Microsoft Azure is the No. 2 public cloud platform in the world, second only to Amazon AWS in market share. However, in China's cloud services market, Azure is not in the top 5.
While Azure says it is not yet a "critical information infrastructure", its operations in China have previously complied with requirements.
Azure China was launched in 2012 and is operated by 21Vianet. Founded in 1996, 21Vianet is an infrastructure service provider in China. Listed on NASDAQ in 2011, 21Vianet works with foreign companies including Microsoft, IBM and Foxconn to operate their cloud services in the Chinese market.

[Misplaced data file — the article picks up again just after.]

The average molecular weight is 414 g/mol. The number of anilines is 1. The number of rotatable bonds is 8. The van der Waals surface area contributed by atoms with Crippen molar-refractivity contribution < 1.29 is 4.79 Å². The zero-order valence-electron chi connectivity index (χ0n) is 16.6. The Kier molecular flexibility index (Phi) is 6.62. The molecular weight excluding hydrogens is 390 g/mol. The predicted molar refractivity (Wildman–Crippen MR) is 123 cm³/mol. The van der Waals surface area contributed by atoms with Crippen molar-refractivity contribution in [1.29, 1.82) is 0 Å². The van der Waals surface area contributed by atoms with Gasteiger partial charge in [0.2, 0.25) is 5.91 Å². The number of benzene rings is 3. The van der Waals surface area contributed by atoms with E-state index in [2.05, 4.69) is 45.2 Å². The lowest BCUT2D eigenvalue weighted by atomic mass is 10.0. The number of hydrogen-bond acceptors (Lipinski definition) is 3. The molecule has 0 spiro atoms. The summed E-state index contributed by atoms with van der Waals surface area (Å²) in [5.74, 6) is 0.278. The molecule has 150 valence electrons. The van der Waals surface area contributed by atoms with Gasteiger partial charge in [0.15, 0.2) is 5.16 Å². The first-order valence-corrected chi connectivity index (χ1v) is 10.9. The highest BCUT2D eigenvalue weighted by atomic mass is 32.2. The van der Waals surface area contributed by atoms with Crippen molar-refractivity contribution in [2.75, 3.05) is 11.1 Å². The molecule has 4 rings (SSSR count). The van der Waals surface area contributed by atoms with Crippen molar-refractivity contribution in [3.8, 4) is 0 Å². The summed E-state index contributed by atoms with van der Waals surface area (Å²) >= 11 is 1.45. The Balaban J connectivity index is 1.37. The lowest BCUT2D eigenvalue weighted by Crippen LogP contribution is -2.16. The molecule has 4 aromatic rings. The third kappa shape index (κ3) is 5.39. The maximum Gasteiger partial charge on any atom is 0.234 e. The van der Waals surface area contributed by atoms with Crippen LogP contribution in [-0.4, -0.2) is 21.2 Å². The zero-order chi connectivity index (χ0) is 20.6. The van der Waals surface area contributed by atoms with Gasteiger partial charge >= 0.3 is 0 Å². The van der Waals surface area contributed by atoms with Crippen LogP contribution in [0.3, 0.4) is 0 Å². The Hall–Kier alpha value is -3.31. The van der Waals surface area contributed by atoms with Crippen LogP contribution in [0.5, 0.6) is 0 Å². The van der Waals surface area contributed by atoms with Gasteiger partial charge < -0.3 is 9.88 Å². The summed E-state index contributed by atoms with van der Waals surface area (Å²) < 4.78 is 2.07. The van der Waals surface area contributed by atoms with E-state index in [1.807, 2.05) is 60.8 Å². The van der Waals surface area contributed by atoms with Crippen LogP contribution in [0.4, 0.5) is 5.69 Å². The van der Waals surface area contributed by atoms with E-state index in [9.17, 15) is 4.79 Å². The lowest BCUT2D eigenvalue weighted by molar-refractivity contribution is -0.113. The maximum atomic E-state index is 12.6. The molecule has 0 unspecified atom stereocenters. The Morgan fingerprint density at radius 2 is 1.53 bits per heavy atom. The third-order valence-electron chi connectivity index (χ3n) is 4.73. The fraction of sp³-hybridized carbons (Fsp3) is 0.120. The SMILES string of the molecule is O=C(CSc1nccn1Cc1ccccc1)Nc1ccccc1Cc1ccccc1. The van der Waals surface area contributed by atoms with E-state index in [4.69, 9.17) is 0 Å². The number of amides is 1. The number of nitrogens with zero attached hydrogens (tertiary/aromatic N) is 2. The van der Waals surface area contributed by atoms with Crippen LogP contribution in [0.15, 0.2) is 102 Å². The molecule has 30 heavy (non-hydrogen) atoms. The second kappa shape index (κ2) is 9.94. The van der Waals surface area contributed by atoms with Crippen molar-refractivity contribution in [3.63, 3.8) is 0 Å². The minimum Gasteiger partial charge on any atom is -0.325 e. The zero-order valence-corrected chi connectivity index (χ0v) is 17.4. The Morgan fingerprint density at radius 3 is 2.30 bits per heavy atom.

In March 2014, Azure launched two data centers in China, becoming the first international public cloud to be commercially available in the Chinese market. After that, Microsoft Office 365, Dynamics 365 and Power Platform operated by 21Vianet were launched in China in 2014, 2019 and 2020 successively.
According to the Azure website, there is a physical isolation between Azure China Cloud Computing services and Azure Global Services. Azure China is operated by 21Vianet and uses data centers located in China. Currently Azure China has a total of five data centers, the latest of which opened in March 2022 and is located in Hebei Province.